Analysts optimistic despite so-so October
December 1, 2003,
Despite the laggard look to October's retail sales numbers, observers inside and outside of the industry are looking ahead to the coming holiday shopping season with a great deal of optimism.
Even with these declines, however, the signs point to a strong holiday shopping season. Rosalind Wells, chief economist with the National Retail Federation, noted that October sales for the GAFS category (general merchandise, clothing and accessory stores, furniture and home furnishings stores, electronics and appliances stores, and sporting goods, hobby, book and music stores) grew nearly 6 percent over the total from October 2002.
"The stage has been set for the holiday season and retailers are ready to perform," Wells said. NRF has forecast a 5.7 percent increase in 2003 holiday sales, and "October gains continue to reinforce our holiday forecast."
A recent Gallup poll discovered that more than half of Americans consider economic conditions "good" or "excellent," and that consumers are more willing to translate that glowing view of the economy into store checkouts than they have been since the Sept. 11 terrorist attacks.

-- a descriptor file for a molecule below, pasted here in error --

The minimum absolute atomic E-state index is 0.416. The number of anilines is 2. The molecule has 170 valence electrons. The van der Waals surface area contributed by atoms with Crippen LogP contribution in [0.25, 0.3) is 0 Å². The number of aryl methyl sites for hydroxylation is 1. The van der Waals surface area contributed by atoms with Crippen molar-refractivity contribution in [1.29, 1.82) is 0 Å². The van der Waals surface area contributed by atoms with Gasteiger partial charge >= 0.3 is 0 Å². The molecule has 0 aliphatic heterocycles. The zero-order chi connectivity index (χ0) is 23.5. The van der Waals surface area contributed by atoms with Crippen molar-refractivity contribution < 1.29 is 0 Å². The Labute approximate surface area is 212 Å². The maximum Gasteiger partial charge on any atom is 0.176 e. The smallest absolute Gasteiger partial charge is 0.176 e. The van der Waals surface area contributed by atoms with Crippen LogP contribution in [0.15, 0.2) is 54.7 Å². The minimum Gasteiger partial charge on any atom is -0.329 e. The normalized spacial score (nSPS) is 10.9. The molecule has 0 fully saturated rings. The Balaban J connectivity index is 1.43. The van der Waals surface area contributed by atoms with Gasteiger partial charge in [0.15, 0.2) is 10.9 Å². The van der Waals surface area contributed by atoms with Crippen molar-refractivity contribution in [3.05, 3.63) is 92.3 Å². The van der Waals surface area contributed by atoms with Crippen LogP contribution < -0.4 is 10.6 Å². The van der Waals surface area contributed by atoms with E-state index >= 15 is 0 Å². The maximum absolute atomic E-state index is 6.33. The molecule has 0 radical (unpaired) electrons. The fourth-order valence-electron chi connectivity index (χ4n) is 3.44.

A Bank One report on the retail sales numbers said, "We have never seen such an extraordinary confluence of private and public stimuli. Consumer and business demand is heating up, while government spending continues to grow. We expect the holiday shopping season to be quite good and with the employment picture looking better, we feel confident that fourth-quarter growth should be in the 4 percent range."
Gina Martin, economist with Wachovia Economics Group, commented, "We regard (the October retail sales report) as good news for the critical holiday sales season. Consumers have clearly loosened the purse strings and are out shopping again. Though we do not expect the frenetic pace of spending in the third quarter to continue in the fourth, consumers are likely to still spend a good deal this holiday season."
Most of the October decline in retail sales stemmed from a 1.9 percent drop in auto sales; taking cars out of the equation, U.S. retail sales gained 0.2 percent.